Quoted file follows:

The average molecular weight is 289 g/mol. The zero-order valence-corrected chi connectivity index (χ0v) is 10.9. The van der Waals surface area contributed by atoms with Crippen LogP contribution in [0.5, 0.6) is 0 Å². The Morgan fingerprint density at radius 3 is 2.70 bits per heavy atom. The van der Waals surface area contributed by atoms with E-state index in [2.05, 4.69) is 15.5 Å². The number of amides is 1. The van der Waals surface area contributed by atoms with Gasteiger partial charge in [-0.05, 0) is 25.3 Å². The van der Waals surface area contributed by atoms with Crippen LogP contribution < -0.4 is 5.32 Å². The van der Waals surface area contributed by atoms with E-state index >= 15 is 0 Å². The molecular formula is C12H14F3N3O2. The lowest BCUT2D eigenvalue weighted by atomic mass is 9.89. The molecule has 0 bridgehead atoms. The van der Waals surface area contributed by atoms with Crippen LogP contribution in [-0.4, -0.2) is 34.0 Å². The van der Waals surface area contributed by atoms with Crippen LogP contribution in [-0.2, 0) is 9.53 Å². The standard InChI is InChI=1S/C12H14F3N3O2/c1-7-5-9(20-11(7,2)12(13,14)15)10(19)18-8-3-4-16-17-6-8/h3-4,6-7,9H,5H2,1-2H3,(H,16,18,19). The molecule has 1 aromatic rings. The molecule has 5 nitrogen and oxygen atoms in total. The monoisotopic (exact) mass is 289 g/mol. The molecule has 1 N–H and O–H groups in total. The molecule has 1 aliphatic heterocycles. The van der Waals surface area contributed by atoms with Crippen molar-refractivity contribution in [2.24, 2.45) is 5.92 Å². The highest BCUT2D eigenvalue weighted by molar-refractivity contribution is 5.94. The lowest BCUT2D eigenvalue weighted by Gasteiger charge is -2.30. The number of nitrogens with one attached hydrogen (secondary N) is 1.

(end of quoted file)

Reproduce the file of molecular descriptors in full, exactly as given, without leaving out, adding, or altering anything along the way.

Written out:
The average molecular weight is 289 g/mol. The zero-order valence-corrected chi connectivity index (χ0v) is 10.9. The van der Waals surface area contributed by atoms with Crippen LogP contribution in [0.5, 0.6) is 0 Å². The Morgan fingerprint density at radius 3 is 2.70 bits per heavy atom. The van der Waals surface area contributed by atoms with E-state index in [2.05, 4.69) is 15.5 Å². The number of amides is 1. The van der Waals surface area contributed by atoms with Gasteiger partial charge in [-0.05, 0) is 25.3 Å². The van der Waals surface area contributed by atoms with Crippen LogP contribution < -0.4 is 5.32 Å². The van der Waals surface area contributed by atoms with E-state index >= 15 is 0 Å². The molecular formula is C12H14F3N3O2. The lowest BCUT2D eigenvalue weighted by atomic mass is 9.89. The molecule has 0 bridgehead atoms. The van der Waals surface area contributed by atoms with Crippen LogP contribution in [-0.4, -0.2) is 34.0 Å². The van der Waals surface area contributed by atoms with Crippen LogP contribution in [-0.2, 0) is 9.53 Å². The standard InChI is InChI=1S/C12H14F3N3O2/c1-7-5-9(20-11(7,2)12(13,14)15)10(19)18-8-3-4-16-17-6-8/h3-4,6-7,9H,5H2,1-2H3,(H,16,18,19). The molecule has 1 aromatic rings. The molecule has 5 nitrogen and oxygen atoms in total. The monoisotopic (exact) mass is 289 g/mol. The molecule has 1 N–H and O–H groups in total. The molecule has 1 aliphatic heterocycles. The van der Waals surface area contributed by atoms with Crippen molar-refractivity contribution in [2.24, 2.45) is 5.92 Å². The highest BCUT2D eigenvalue weighted by molar-refractivity contribution is 5.94. The lowest BCUT2D eigenvalue weighted by Gasteiger charge is -2.30. The number of nitrogens with one attached hydrogen (secondary N) is 1.